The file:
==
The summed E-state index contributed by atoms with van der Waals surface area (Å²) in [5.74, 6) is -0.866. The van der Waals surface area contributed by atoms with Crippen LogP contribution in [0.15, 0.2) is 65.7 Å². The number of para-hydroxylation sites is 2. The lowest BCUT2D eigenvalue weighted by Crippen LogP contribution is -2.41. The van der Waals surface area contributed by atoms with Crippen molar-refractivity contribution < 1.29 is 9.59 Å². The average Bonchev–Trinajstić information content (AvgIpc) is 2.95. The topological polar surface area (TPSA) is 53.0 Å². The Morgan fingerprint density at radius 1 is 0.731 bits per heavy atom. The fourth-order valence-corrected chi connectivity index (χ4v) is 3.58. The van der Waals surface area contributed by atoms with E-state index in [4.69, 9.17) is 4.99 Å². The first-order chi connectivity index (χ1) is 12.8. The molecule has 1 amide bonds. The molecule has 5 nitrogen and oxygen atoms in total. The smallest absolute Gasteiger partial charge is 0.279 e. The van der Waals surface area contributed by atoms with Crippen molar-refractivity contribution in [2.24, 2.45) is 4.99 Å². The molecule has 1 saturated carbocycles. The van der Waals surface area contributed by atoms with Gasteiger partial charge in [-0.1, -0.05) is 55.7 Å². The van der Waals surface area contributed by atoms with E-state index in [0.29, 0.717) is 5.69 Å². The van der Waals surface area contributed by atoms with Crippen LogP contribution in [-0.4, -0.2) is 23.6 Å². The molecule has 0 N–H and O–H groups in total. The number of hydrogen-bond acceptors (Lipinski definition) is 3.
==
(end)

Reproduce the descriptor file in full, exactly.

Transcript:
The summed E-state index contributed by atoms with van der Waals surface area (Å²) in [5.74, 6) is -0.866. The van der Waals surface area contributed by atoms with Crippen LogP contribution in [0.15, 0.2) is 65.7 Å². The number of para-hydroxylation sites is 2. The lowest BCUT2D eigenvalue weighted by Crippen LogP contribution is -2.41. The van der Waals surface area contributed by atoms with Crippen molar-refractivity contribution < 1.29 is 9.59 Å². The average Bonchev–Trinajstić information content (AvgIpc) is 2.95. The topological polar surface area (TPSA) is 53.0 Å². The Morgan fingerprint density at radius 1 is 0.731 bits per heavy atom. The fourth-order valence-corrected chi connectivity index (χ4v) is 3.58. The van der Waals surface area contributed by atoms with E-state index in [4.69, 9.17) is 4.99 Å². The first-order chi connectivity index (χ1) is 12.8. The molecule has 1 amide bonds. The molecule has 5 nitrogen and oxygen atoms in total. The smallest absolute Gasteiger partial charge is 0.279 e. The van der Waals surface area contributed by atoms with Crippen molar-refractivity contribution in [2.24, 2.45) is 4.99 Å². The molecule has 1 saturated carbocycles. The van der Waals surface area contributed by atoms with Gasteiger partial charge in [-0.1, -0.05) is 55.7 Å². The van der Waals surface area contributed by atoms with E-state index in [0.29, 0.717) is 5.69 Å². The van der Waals surface area contributed by atoms with Crippen LogP contribution in [-0.4, -0.2) is 23.6 Å². The molecule has 0 N–H and O–H groups in total. The number of hydrogen-bond acceptors (Lipinski definition) is 3.